The Coalition of Christian Churches and other organisations announced their intention to spearhead a nationwide campaign against a recent ruling by the Supreme Court, regarding same-sex relationships.
The coalition aims to rally support and urge the National Assembly to represent the views of the Namibian people through the enactment of a parliamentary act that contradicts the court’s decision.
Shirley Magazi, a prominent figure within the Coalition of Christian Churches, emphasised the objective of enacting a law explicitly and categorically prohibiting same-sex relationships in the nation during a press conference on Monday in Windhoek.
Magazi expressed concerns that the Supreme Court ruling overlooked the common law of sodomy, effectively providing legal recognition and permission for individuals engaged in same-sex relationships to commit what she describes as a criminal act.
“Our constitution clearly states that the common law becomes part of Namibian law. As a sovereign nation, we cannot uphold the constitutions, views, opinions and agendas of other jurisdictions. Namibia’s sovereignty is being undermined by this ruling,” Magazi asserted.
Magazi also condemned what she perceived as the recruitment of young children into the LGBTQI+ movement, stating that the nation’s youth should be protected by the legislative, executive and judicial branches of the government.
She accused the ministry of education of using comprehensive sexual education, disguised as life skills or health education to propagate and deceive children, demanding the removal of comprehensive sex education from the education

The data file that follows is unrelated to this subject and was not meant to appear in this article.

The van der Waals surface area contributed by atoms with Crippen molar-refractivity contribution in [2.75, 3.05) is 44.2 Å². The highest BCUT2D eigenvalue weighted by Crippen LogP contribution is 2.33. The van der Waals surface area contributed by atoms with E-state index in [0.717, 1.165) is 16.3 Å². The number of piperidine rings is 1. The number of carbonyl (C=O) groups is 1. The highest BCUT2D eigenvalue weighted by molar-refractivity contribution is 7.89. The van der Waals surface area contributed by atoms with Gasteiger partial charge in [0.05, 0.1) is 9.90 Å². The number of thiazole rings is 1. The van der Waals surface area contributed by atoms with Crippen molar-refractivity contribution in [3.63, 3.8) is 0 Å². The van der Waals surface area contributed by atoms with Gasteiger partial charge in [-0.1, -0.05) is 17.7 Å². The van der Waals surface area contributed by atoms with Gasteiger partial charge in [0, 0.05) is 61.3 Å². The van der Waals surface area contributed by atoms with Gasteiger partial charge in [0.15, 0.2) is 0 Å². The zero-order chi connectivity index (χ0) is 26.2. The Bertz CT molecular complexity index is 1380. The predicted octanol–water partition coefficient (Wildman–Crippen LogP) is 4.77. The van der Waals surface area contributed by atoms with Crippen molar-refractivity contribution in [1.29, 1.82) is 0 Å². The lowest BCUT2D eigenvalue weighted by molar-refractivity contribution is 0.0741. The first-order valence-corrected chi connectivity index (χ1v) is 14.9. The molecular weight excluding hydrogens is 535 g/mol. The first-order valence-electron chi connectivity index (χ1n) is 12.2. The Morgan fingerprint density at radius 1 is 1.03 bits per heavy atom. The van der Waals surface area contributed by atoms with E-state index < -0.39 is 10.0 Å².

The Coalition of Christian Churches has announced a demonstration, scheduled for 1 June at 14h00, during which they will submit a petition at the National Assembly. The demonstration will commence at the ministry of home affairs at 10h00, where the coalition will also present a petition to the minister.
Reverend Dolly Nengushe echoed the coalition’s sentiments at the press conference, calling the Supreme Court ruling an infringement upon the Republic of Namibia and asserting that it undermines cultural beliefs, norms and values enshrined in the constitution as well as national laws and policies.
Nengushe expressed concern that the ruling might set a precedent for challenging laws pertaining to indecency, sodomy, rape and paedophilia.
“The destiny of this nation lies in the hands of the people of Namibia. We can no longer remain silent. Allowing this evil to thrive will have consequences, and the blood of the innocent will be upon our hands,” Nengushe warned.
Highlighting the importance of the church as a strategic partner in the nation’s development, Nengushe called on the government to review the ruling and emphasised the need for increased consultation with religious organisations on significant issues.
The Christian Coalition of Churches aims to mobilise public support and draw attention to their cause during the upcoming demonstration in June. The petition will be submitted to the National Assembly, seeking to influence legislative action in favour of their stance against the Supreme Court ruling.
As the date approaches, tensions and debates surrounding the issue are expected to escalate, with the coalition and various organisations determined to make their voice heard and challenge the perceived lack of consultation by the government on matters of importance.
The outcome of this highly contentious issue remains uncertain, as Namibia grapples with a clash between differing perspectives on same-sex relationships, cultural values and human rights.
The demonstrations and petitions serve as a stark reminder of the ongoing debate surrounding LGBTQI+ rights and the complex dynamics between religion, society and legal progress in the country. - email@example.com